Carotid Artery Disease

The carotid arteries are the two major arteries in the neck, located on either side of the windpipe, that provide most of the blood supply to the brain. Over time, these arteries may become narrowed or blocked due to a process called atherosclerosis or "hardening of the arteries". The buildup may obstruct the blood flow to the brain, leading to a stroke or a "mini" stroke (TIA).

Carotid artery disease is the cause of more than half of all strokes. Stroke, in turn, is the third highest cause of death and the leading cause of disability in the United States.

Why carotid stenosis occurs in some people but not others is unknown. However, certain risk factors, such as family history, high blood pressure, high cholesterol, heart disease, diabetes, smoking, and obesity, predispose some people to the condition.

How is Carotid Artery Disease Diagnosed?

In some cases, the first symptoms of carotid artery disease may be a stroke or a mini stroke called Transient Ischemic Attack (TIA). Symptoms of a stroke or TIA may include:

  • Numbness in the arms or legs, especially when limited to one side of the body
  • drooping of one side of the face
  • confusion
  • difficulty speaking or understanding speech
  • a sudden episode of memory loss
  • difficulty seeing from either one or both eyes
  • disorientation or disturbance in coordination
  • severe headache

The temporary presence of these symptoms (a few minutes or hours) indicates a 'mini' stroke (TIA). Symptoms lasting over 24 hours indicate more permanent damage due to a stroke.

Blockage (stenosis) of the carotid arteries can also occur without any signs or symptoms. This is called asymptomatic stenosis and it predisposes the patient to having a stroke. Asymptomatic stenosis in the carotid arteries is sometimes discovered during a routine examination, when a "bruit," a swishing sound, is heard through a stethoscope placed on the neck in the area over the artery. A bruit generally indicates a significant level of stenosis in the artery.

When your doctor suspects that you have a significant degree of stenosis in your carotid arteries, she or he will conduct an examination consisting of specific tests. These may include:

  • Duplex ultrasound
  • Cerebral angiogram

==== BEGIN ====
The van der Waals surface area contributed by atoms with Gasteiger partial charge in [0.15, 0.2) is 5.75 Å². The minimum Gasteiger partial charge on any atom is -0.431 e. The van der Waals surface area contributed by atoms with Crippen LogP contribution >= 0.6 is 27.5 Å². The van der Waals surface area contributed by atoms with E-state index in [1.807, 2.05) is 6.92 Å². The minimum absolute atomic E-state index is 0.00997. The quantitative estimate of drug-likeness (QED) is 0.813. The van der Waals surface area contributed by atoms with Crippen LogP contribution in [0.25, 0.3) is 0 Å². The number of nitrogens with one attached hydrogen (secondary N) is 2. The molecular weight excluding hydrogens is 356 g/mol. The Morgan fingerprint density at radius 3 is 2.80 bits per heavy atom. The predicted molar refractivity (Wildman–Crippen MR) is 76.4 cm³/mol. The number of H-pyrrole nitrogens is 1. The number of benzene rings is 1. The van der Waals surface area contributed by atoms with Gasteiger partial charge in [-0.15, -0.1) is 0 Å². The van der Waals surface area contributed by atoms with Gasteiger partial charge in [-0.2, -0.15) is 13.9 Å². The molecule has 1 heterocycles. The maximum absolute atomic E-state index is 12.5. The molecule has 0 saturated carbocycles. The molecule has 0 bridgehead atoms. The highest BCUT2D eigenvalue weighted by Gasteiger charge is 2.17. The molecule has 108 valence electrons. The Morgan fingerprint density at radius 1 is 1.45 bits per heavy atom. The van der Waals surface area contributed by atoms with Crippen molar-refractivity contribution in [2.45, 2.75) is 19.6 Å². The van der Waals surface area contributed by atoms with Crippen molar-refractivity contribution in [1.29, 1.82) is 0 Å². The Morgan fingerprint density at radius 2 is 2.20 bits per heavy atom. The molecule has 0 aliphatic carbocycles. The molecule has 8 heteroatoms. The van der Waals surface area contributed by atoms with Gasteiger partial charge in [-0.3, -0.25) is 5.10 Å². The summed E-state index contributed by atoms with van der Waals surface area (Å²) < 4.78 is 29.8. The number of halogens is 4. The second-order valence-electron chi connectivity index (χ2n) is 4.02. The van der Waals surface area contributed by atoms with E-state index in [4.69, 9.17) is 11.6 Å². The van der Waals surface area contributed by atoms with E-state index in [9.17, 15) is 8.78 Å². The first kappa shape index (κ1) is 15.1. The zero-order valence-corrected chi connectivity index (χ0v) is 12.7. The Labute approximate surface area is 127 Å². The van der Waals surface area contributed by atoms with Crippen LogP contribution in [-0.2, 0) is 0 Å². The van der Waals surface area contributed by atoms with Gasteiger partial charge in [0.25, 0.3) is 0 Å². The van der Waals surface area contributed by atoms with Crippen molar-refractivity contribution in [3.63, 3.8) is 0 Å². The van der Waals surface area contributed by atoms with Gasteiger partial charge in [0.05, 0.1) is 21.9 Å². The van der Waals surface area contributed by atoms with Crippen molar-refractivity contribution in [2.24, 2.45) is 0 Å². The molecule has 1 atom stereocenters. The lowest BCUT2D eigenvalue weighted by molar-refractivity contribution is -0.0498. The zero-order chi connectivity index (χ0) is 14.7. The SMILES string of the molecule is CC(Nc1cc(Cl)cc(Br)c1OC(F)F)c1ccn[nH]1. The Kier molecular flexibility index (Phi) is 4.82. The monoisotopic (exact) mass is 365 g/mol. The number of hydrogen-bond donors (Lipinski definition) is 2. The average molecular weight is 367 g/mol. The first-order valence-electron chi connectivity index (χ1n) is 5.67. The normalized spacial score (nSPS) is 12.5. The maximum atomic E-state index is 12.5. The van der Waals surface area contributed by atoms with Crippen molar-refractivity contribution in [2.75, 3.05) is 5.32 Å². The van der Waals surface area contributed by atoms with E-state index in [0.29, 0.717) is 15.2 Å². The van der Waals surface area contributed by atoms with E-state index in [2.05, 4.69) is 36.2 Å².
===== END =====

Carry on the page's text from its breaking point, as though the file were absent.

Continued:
• Magnetic Resonance Angiogram (MRA)
  • CT scan

How is Carotid Artery Disease Treated?

Mild carotid artery disease can sometimes be treated with medication and risk factor modification such as smoking cessation and reduction of cholesterol levels, and monitored for progression to a more severe form.

More severe disease is usually treated with an operation called carotid endarterectomy. In certain individuals a minimally invasive procedure called carotid stenting may be possible.

Open Surgery

Carotid Endarterectomy

Carotid endarterectomy is a surgical procedure for removing plaque from the carotid arteries to allow an unobstructed flow of blood to the brain. It is indicated in more severe cases of carotid artery disease.

The surgery takes approximately 1.5 to 2 hours. The surgeon first makes a small incision on the side of the neck to expose the artery. The affected area of the artery is clamped so that the surgeon does not disturb blood flow; sometimes a shunt is used to divert blood that generally flows down this pathway. The artery is then opened, and a special instrument is used to remove plaque from the inside of it. The artery is then sutured closed. In some cases, the surgeon may widen that area of the artery with a synthetic graft. Under normal circumstances, the procedure requires only an overnight stay in the hospital.

Some patients may be too ill or unable to tolerate the surgery, and a less invasive procedure called carotid stenting may be indicated instead.

Minimally Invasive Procedures

Carotid Stenting

A stent is a small, metal mesh tube that, once placed within the blocked artery, acts as a scaffold to keep the artery open. The placement of the stent into the carotid artery is accomplished with the use of a very thin tube called a catheter. The end of this catheter contains a deflated balloon onto which the unexpanded stent has been "loaded." This balloon tipped catheter is inserted, using local anesthesia, into a blood vessel in the groin via a needle puncture. The catheter is then guided up through the vascular system until its tip reaches the blocked point in the carotid artery. No surgical incision is required. Once the stent is positioned within the blocked portion of the artery, the balloon is inflated, expanding the stent in the area. The catheter is removed and the stent remains inside the artery permanently in order to help hold the artery open.

Because the stent is placed into the carotid artery via a catheter, this technique does not require surgery and is considered a significantly less invasive procedure than is carotid endarterectomy. However, because the efficacy and long-term outcome of this procedure have not been fully evaluated, it is currently used mainly in patients who are not optimal candidates for carotid endarterectomy and/or who are participating in a clinical trial.